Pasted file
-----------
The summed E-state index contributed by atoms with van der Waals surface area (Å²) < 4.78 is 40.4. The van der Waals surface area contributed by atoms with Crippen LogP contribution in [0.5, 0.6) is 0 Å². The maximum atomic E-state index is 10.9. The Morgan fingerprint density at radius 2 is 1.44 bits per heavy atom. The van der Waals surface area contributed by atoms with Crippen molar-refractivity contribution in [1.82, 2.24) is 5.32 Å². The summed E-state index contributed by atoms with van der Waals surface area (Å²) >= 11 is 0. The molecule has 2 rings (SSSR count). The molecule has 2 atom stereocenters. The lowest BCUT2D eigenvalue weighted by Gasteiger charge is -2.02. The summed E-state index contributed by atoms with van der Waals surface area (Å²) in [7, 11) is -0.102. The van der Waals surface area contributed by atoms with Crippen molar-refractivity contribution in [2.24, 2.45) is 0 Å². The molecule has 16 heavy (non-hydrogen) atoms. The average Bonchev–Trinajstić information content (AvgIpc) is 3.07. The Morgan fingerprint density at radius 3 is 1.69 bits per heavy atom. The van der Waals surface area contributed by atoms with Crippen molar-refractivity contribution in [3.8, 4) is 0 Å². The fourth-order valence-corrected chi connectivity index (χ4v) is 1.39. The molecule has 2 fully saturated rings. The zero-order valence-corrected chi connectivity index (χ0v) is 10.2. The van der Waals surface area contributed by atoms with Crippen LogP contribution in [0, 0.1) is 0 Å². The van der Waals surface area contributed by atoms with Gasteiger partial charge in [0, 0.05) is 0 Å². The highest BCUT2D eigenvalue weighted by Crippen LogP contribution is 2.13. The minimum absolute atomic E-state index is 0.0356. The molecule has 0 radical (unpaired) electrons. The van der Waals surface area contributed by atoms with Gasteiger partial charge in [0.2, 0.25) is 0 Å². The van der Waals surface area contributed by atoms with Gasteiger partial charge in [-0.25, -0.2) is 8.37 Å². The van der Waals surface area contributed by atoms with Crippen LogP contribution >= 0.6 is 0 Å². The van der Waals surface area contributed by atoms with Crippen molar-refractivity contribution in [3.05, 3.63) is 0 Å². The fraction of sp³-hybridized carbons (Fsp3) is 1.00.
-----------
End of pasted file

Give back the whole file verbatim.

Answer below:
The summed E-state index contributed by atoms with van der Waals surface area (Å²) < 4.78 is 40.4. The van der Waals surface area contributed by atoms with Crippen LogP contribution in [0.5, 0.6) is 0 Å². The maximum atomic E-state index is 10.9. The Morgan fingerprint density at radius 2 is 1.44 bits per heavy atom. The van der Waals surface area contributed by atoms with Crippen molar-refractivity contribution in [1.82, 2.24) is 5.32 Å². The summed E-state index contributed by atoms with van der Waals surface area (Å²) >= 11 is 0. The molecule has 2 rings (SSSR count). The molecule has 2 atom stereocenters. The lowest BCUT2D eigenvalue weighted by Gasteiger charge is -2.02. The summed E-state index contributed by atoms with van der Waals surface area (Å²) in [7, 11) is -0.102. The van der Waals surface area contributed by atoms with Crippen molar-refractivity contribution in [2.24, 2.45) is 0 Å². The molecule has 16 heavy (non-hydrogen) atoms. The average Bonchev–Trinajstić information content (AvgIpc) is 3.07. The Morgan fingerprint density at radius 3 is 1.69 bits per heavy atom. The van der Waals surface area contributed by atoms with Crippen molar-refractivity contribution in [3.8, 4) is 0 Å². The fourth-order valence-corrected chi connectivity index (χ4v) is 1.39. The molecule has 2 fully saturated rings. The zero-order valence-corrected chi connectivity index (χ0v) is 10.2. The van der Waals surface area contributed by atoms with Crippen LogP contribution in [0, 0.1) is 0 Å². The van der Waals surface area contributed by atoms with Gasteiger partial charge in [0, 0.05) is 0 Å². The highest BCUT2D eigenvalue weighted by Crippen LogP contribution is 2.13. The minimum absolute atomic E-state index is 0.0356. The molecule has 0 radical (unpaired) electrons. The van der Waals surface area contributed by atoms with Gasteiger partial charge in [0.2, 0.25) is 0 Å². The van der Waals surface area contributed by atoms with Gasteiger partial charge in [-0.25, -0.2) is 8.37 Å². The van der Waals surface area contributed by atoms with Crippen LogP contribution >= 0.6 is 0 Å². The van der Waals surface area contributed by atoms with Crippen molar-refractivity contribution in [3.05, 3.63) is 0 Å². The fraction of sp³-hybridized carbons (Fsp3) is 1.00.